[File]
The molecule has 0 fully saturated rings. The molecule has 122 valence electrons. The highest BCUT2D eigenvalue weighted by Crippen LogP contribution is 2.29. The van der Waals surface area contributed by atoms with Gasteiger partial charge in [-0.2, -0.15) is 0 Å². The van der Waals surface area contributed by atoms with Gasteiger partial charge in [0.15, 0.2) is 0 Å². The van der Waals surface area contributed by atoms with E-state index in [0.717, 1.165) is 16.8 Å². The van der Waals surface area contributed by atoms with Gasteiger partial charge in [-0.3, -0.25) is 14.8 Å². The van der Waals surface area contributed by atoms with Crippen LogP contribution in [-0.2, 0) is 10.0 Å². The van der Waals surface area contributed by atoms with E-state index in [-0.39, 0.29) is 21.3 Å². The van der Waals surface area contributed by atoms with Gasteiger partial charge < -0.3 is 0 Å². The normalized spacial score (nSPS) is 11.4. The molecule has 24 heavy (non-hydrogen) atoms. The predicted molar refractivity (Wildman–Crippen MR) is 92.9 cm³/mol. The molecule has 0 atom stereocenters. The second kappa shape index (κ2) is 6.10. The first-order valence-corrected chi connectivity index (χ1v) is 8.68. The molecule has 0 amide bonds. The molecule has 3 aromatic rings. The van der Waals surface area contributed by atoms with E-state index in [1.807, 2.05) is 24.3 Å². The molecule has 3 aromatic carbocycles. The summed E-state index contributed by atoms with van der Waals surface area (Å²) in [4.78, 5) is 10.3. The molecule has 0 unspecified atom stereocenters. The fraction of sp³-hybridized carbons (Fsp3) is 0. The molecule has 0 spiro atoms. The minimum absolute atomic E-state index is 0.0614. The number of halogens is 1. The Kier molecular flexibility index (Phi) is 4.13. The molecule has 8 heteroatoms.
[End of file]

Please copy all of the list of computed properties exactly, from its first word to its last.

The molecule has 0 fully saturated rings. The molecule has 122 valence electrons. The highest BCUT2D eigenvalue weighted by Crippen LogP contribution is 2.29. The van der Waals surface area contributed by atoms with Gasteiger partial charge in [-0.2, -0.15) is 0 Å². The van der Waals surface area contributed by atoms with Gasteiger partial charge in [0.15, 0.2) is 0 Å². The van der Waals surface area contributed by atoms with E-state index in [0.717, 1.165) is 16.8 Å². The van der Waals surface area contributed by atoms with Gasteiger partial charge in [-0.3, -0.25) is 14.8 Å². The van der Waals surface area contributed by atoms with Crippen LogP contribution in [-0.2, 0) is 10.0 Å². The van der Waals surface area contributed by atoms with E-state index in [-0.39, 0.29) is 21.3 Å². The van der Waals surface area contributed by atoms with Gasteiger partial charge < -0.3 is 0 Å². The normalized spacial score (nSPS) is 11.4. The molecule has 24 heavy (non-hydrogen) atoms. The predicted molar refractivity (Wildman–Crippen MR) is 92.9 cm³/mol. The molecule has 0 atom stereocenters. The second kappa shape index (κ2) is 6.10. The first-order valence-corrected chi connectivity index (χ1v) is 8.68. The molecule has 0 amide bonds. The molecule has 3 aromatic rings. The van der Waals surface area contributed by atoms with E-state index in [1.807, 2.05) is 24.3 Å². The molecule has 3 aromatic carbocycles. The summed E-state index contributed by atoms with van der Waals surface area (Å²) in [4.78, 5) is 10.3. The molecule has 0 unspecified atom stereocenters. The fraction of sp³-hybridized carbons (Fsp3) is 0. The molecule has 0 spiro atoms. The minimum absolute atomic E-state index is 0.0614. The number of halogens is 1. The Kier molecular flexibility index (Phi) is 4.13. The molecule has 8 heteroatoms.